Four of Buffalo’s most popular Mexican restaurants found themselves with some unexpected visitors Tuesday – federal agents looking for undocumented workers and criminal suspects.
By the end of the day, 25 people were arrested and the restaurants’ owner, Sergio Ramses Mucino, was facing charges that he and two others harbored workers living in the country illegally.
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At the heart of the case is the allegation that Mucino, 42, used undocumented workers from Mexico, Cuba, Guatemala and elsewhere at his four restaurants – Don Tequila on Allen Street, Agave on Elmwood Avenue, El Agave in Cheektowaga and La Divina Mexican Store in Kenmore.
He is also accused of grossing about $50,000 a week at each of the restaurants but failing to report that as income for purposes of state and federal taxes.
As part of the raid, agents seized a 2016 Cadillac Escalade and a 2009 Porsche Boxster.
“This was a 2 1/2-year-long intensive investigation,” said Kevin D. Sibley, special agent in charge of Immigration and Customs Enforcement in Buffalo.
Among those charged with helping Mucino are Jose Sanchez-Ocampo, 37, and Marguin Sanchez, 22. They face a maximum of 10 years in prison.
Mucino, who was arraigned in federal court and released on bail, did not comment, but his attorney was quick to assure his client’s customers that the restaurants would resume business despite the federal charges.
“The restaurants are open and the public is welcome,” Joel Daniels, one of Buffalo’s most prominent defense lawyers, told reporters Tuesday.
In recent years, Mucino’s restaurants have emerged as popular venues for people looking for authentic Mexican food and, in the eyes of many, filled a void among Buffalo’s ethnic food venues.
Assistant U.S. Attorney Brian J. Counihan said Mucino, with the assistance of Sanchez-Ocampo and Sanchez, operated the four restaurants and made all decisions regarding hiring.
Counihan also claims the majority of the workforce at the restaurants were undocumented employees who were paid in cash. The criminal complaint also claims Mucino’s employees worked six days a week, 14 hours a day and were paid $500 to $800 a week.
“We have reason to believe 38 people were working at the restaurants,” he said.
Prosecutors say ongoing surveillance also found dozens of Hispanic individuals who worked at the restaurants were living in nine apartments and two houses rented and paid for by Mucino and Sanchez-Ocampo or purchased by Marguin Sanchez.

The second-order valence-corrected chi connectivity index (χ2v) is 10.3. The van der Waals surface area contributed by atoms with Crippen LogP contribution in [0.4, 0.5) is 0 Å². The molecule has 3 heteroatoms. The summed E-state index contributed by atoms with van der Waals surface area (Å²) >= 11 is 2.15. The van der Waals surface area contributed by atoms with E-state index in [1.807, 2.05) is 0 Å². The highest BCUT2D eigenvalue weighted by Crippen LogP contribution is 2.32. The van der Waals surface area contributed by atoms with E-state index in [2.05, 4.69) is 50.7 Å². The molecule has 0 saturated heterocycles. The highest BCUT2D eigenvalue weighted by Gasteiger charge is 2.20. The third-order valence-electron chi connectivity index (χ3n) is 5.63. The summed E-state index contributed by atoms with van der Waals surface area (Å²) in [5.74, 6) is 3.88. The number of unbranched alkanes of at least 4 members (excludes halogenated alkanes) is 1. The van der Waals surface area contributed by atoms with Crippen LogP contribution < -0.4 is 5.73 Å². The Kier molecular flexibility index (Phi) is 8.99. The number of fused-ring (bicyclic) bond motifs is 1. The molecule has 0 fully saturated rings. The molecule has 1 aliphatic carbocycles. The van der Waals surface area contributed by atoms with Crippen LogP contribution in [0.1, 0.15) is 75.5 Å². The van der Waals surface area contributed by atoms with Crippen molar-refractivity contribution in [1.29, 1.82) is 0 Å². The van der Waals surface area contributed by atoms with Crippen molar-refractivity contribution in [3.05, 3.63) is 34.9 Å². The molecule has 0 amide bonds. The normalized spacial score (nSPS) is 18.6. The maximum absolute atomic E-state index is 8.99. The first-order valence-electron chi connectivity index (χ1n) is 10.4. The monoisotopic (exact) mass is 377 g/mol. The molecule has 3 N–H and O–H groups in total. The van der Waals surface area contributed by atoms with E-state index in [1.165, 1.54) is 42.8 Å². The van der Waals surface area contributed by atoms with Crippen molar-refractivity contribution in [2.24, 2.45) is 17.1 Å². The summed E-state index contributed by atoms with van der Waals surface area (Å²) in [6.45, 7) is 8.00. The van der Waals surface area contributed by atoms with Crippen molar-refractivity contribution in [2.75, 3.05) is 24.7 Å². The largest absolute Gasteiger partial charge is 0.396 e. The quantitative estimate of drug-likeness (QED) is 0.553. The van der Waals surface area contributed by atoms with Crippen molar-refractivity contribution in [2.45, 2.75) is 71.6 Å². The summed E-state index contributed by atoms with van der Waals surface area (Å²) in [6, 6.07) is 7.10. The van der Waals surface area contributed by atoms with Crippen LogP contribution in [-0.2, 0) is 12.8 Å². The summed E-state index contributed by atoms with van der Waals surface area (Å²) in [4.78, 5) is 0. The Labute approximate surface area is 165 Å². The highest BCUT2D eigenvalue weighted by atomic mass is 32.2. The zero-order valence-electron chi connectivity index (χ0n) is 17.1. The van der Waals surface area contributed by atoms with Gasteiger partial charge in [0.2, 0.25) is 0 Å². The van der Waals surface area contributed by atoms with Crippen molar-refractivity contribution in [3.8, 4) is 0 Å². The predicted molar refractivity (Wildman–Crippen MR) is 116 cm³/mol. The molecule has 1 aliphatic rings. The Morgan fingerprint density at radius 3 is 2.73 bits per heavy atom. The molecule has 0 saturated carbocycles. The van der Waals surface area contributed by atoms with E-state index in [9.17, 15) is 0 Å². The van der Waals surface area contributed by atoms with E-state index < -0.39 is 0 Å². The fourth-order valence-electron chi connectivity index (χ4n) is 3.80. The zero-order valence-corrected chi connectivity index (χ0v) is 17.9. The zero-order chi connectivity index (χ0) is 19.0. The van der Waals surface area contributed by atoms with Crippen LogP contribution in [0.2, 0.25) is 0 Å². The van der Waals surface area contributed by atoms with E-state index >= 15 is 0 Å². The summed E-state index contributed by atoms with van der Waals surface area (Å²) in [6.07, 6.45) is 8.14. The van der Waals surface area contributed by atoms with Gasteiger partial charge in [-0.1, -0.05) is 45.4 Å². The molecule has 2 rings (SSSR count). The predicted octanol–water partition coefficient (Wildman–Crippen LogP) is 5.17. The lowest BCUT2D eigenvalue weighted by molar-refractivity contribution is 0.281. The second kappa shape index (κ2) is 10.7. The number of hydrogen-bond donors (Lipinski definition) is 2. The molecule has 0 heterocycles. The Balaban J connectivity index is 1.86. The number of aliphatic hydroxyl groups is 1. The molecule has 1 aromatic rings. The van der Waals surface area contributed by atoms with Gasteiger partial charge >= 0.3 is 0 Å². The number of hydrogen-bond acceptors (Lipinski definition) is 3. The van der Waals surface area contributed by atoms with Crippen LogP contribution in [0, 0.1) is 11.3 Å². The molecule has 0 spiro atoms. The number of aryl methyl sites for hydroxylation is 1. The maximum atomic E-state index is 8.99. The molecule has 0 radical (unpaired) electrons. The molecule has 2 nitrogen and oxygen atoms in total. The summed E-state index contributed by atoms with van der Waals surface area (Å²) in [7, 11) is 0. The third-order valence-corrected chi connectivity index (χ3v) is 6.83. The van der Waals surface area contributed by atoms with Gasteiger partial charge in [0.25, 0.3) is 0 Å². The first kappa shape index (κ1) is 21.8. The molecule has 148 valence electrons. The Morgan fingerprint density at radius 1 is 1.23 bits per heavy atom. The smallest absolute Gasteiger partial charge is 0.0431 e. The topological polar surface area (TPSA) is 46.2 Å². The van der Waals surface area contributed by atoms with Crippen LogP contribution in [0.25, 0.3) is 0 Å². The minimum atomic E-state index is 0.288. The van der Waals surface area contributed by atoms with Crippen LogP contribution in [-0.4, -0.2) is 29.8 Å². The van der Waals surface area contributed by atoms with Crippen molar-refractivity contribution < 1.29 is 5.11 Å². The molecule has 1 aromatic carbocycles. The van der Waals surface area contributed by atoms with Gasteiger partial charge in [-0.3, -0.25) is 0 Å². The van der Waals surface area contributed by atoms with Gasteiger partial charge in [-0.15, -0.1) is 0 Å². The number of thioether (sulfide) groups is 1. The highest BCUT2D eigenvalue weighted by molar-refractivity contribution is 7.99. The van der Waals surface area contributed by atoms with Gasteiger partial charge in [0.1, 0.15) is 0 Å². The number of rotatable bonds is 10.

Investigators said there was no evidence any of the defendants forced the employees to work long hours for low pay so charges of human trafficking were never considered.
“We don’t see any evidence of force, fraud or coercion,” said Sibley.
Counihan said the investigation took a turning point in August when Orchard Park Police encountered 13 people, including Sanchez and Sanchez-Ocampo, at a school playground and discovered many of them could only produce Mexican identification.
Ultimately, 10 of the 13 were taken into custody.
Two months later, one of Buffalo’s most popular restaurant owners is also facing federal charges.
In the complaint against Mucino, investigators point to a former employee turned manager who cooperated with the investigation. They claim the manager was fired last year after voicing concern about the large number of undocumented employees and the restaurant’s failure to properly report its income.
In addition to Mucino, prosecutors also filed criminal charges against Juan Carlos Bernal-Lujano, 51, Miguel Sanchez-Ocampo, 30, Abel Cruz-Martinez, 46, Aida Ramirez-Arellano, 23, Alejandro Valadez-Leon, 47, and Aracelli Lopez-Martinez, 33.
The other people arrested Tuesday will face administrative, not criminal charges, and possible deportation.
Mucino appeared Tuesday before U.S. Magistrate Judge H. Kenneth Schroeder and was ordered released on bail.